rouser 200ns

Our October 2015 Philippines Monthly Living Expenses

As previously noted (ad nauseatingly for those who have followed our channel for a while), the cost of living in the Philippines is one of the reasons economic refugees regularly wash up on the shores of the Philippines like so much flotsam and jetsam.  The cost of rent alone is a shocker to the uninitiated, with decent house rentals going for about 10-15,000 pesos a month ($229 to $330) and apartments even less. Food costs are also less expensive in the west, just so long as you are not addicted to steak and Froot Loops as imported foods is more expensive (and logically so) in the Philippines.  Labor is also another big cost saver here, with maids costing about 4,000 pesos ($88) a month and personal drivers (for the super cool expat) going for a bit more than that.  What does cost more in the Philippines (when compared to the US at least) is the cost of gasoline ($3.75 a gallon here compared to $2.25 back home), electricity (about 25 cents a Kilowatt/hour as compared to 11 cents in the US), quality electronics and – as previously noted – any type of imported food.

Not to go too off-topic, but I was just crunching the numbers of how much college tuition around Dumaguete costs.  Silliman University offers a pre-med degree here for about $3,200 a year and Foundation University offers business management degrees for about $1,200 a year.  Both schools are recognized by the US Veterans Administration and credits are readily transferable back to the US.  All of this goes a long ways in explaining why I am seeing more and more young foreigners in and around Dumaguete….

But back to the topic at hand.

Lets get down to this month’s breakdown.

BASIC LIVING EXPENSES – US Dollar/Philippine Peso Xchange at 46-1

Rent 174
Electricity 57
Internet 22 (SkyCable 3MB/.5 MB)
Gym 27 (World Fitness w/aircon)
Water 7
Visa Fees 0 (two month extension paid in late Sept)
Cigarettes 35 (barf…)
Phones 12 (SMART Mega250)
Dry Goods 55 (non-food shopping)
Laundry 12
Unaccounted 35*
Diesel Truck 0 (truck is SOLD)
Gas Motorcycles 20
Eating Out (16 times) 159
Groceries 144
Medications 35

* “Unaccounted” is the untracked difference between my starting bank account balance at the beginning of the month and the ending balance.  It’s usually small purchases at sari-sari stores, money for motor attendants and donations to the street poor.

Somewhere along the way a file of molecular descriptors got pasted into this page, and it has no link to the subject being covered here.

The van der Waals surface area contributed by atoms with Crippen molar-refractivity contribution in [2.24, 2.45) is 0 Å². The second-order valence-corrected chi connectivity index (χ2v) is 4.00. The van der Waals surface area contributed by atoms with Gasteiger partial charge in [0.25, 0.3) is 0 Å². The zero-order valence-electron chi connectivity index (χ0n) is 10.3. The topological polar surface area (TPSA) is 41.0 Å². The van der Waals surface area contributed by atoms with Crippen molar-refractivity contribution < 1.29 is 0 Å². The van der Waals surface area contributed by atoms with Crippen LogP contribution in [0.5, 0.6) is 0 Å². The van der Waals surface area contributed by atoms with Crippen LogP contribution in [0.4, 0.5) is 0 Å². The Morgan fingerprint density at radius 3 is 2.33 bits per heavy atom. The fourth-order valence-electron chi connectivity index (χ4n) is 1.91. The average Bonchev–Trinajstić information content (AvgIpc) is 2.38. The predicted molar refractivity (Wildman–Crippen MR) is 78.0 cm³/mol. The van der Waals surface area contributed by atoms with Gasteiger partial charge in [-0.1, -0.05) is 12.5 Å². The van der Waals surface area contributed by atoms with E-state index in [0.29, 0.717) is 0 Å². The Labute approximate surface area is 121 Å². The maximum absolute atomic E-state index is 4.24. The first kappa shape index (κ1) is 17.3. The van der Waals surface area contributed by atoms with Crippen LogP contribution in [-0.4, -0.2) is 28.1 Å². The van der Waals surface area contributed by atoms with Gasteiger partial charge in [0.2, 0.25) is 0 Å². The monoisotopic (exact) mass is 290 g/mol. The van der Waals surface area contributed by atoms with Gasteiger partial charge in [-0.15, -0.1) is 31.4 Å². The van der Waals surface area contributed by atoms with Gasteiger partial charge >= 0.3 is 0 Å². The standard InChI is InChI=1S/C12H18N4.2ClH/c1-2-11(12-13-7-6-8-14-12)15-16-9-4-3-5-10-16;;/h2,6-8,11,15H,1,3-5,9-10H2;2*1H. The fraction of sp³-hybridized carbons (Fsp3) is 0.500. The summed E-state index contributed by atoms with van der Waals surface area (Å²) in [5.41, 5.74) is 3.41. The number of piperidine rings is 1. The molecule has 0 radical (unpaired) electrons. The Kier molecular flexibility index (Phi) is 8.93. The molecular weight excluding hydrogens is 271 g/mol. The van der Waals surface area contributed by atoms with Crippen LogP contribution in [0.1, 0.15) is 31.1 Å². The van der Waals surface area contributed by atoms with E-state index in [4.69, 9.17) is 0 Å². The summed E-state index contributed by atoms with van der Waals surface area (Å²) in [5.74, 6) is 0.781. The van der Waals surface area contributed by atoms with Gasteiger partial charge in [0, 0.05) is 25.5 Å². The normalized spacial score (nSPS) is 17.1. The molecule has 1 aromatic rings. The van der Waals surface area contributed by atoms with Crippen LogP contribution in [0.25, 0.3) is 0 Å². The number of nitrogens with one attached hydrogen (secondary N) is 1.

RENT NOTE: Our rent is pretty much a constant expense and continues to be one of the biggest cost savings of living in the Philippines.  It was originally around $220 USD when we first signed the lease but was lowered by 2,000 pesos a month when we paid for the nipa roof over the carport (shade over entire west side of the house).  Since then, the landlord stated that he will keep it at 8,000 pesos as long as we live here as we are good tenants.  I haven’t told him yet that we are moving out as soon as we find a decent place (do to the continued burning trash and howling dogs), but since we are no longer under a lease, I really don’t need to do so.  We’re actually going to look at a three bedroom house this afternoon that is not too far from where we live now.  Which is convenient, as we have to pass on some candy to the folks at Kids House that Julie M. was nice enough to donate.

I just bought a 2014 Kawasaki Rouser 200 NS for 70,000 pesos ($1,500 USD), so next month’s budget is going to be well over the 800 bucks or so we spent this month.  I should be able to get about 35,000 pesos ($750) for my YBR, so the cost of the new bike will be mitigated somewhat.  We also upgraded our SkyBroadband internet from 3 MB to 16 MB which is going to cost us another $22 a month ($44 total for 16 MB/1 MB internet).


Moving 12,000 miles across the planet requires some setup costs once you find your rental.  Here’s a list of the setup costs that we incurred

1998 Pajero $6,500 (sold this month for $6,600)
2013 Yamaha YBR125 $1,500
2012 RUSI Scooter $500
House Furniture and Setup $3,200
LED TV $504
Good Desktop PC $840

rouser 200ns
My Rouser 200NS

July 2014     1,058

Aug 2014      940
Sep 2014     1,160
Oct 2014     1,113
Nov 2014     1,183
Dec 2014      1,198
Jan 2015       1,059
Feb 2015       1,193
Sept 2015     1,113
Oct 2015        794
     Average Monthly Expenses  $1,081

IMPORTANT NOTE:  The cost of living here depends on a WIDE VARIETY of factors.  We live a basic, lower middle class life here, and I am quite happy with it.  If you live in much nicer house, have the aircon on 24 hours a day, drive a big SUV around and dine on imported steaks and wine, you’re probably going to be spending more money here than you would in the west.

So, that about wraps up October’s budget.  It’s lower than our monthly usual, but should give you a general idea of just how inexpensive life here can be.

Now, if you’ll excuse me, I’ve got to fire up Fallout 4.

Later all!